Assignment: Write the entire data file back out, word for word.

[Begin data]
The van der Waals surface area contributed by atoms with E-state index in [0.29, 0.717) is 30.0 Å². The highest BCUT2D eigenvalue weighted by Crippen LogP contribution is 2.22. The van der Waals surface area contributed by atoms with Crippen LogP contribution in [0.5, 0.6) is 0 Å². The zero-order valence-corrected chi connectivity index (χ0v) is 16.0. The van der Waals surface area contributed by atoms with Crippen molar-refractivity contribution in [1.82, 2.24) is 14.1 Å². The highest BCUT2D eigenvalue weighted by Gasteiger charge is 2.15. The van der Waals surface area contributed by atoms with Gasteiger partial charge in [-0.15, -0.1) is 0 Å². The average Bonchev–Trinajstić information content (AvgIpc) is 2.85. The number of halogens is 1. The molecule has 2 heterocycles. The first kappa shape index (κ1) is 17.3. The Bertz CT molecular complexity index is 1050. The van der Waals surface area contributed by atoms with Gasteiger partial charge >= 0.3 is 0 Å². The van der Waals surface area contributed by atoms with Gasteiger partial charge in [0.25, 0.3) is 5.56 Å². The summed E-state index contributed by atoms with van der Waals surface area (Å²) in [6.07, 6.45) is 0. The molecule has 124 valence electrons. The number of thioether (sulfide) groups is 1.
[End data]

The van der Waals surface area contributed by atoms with E-state index in [0.29, 0.717) is 30.0 Å². The highest BCUT2D eigenvalue weighted by Crippen LogP contribution is 2.22. The van der Waals surface area contributed by atoms with Crippen LogP contribution in [0.5, 0.6) is 0 Å². The zero-order valence-corrected chi connectivity index (χ0v) is 16.0. The van der Waals surface area contributed by atoms with Crippen molar-refractivity contribution in [1.82, 2.24) is 14.1 Å². The highest BCUT2D eigenvalue weighted by Gasteiger charge is 2.15. The van der Waals surface area contributed by atoms with Gasteiger partial charge in [-0.15, -0.1) is 0 Å². The average Bonchev–Trinajstić information content (AvgIpc) is 2.85. The number of halogens is 1. The molecule has 2 heterocycles. The first kappa shape index (κ1) is 17.3. The Bertz CT molecular complexity index is 1050. The van der Waals surface area contributed by atoms with Gasteiger partial charge >= 0.3 is 0 Å². The van der Waals surface area contributed by atoms with Gasteiger partial charge in [0.25, 0.3) is 5.56 Å². The summed E-state index contributed by atoms with van der Waals surface area (Å²) in [6.07, 6.45) is 0. The molecule has 124 valence electrons. The number of thioether (sulfide) groups is 1.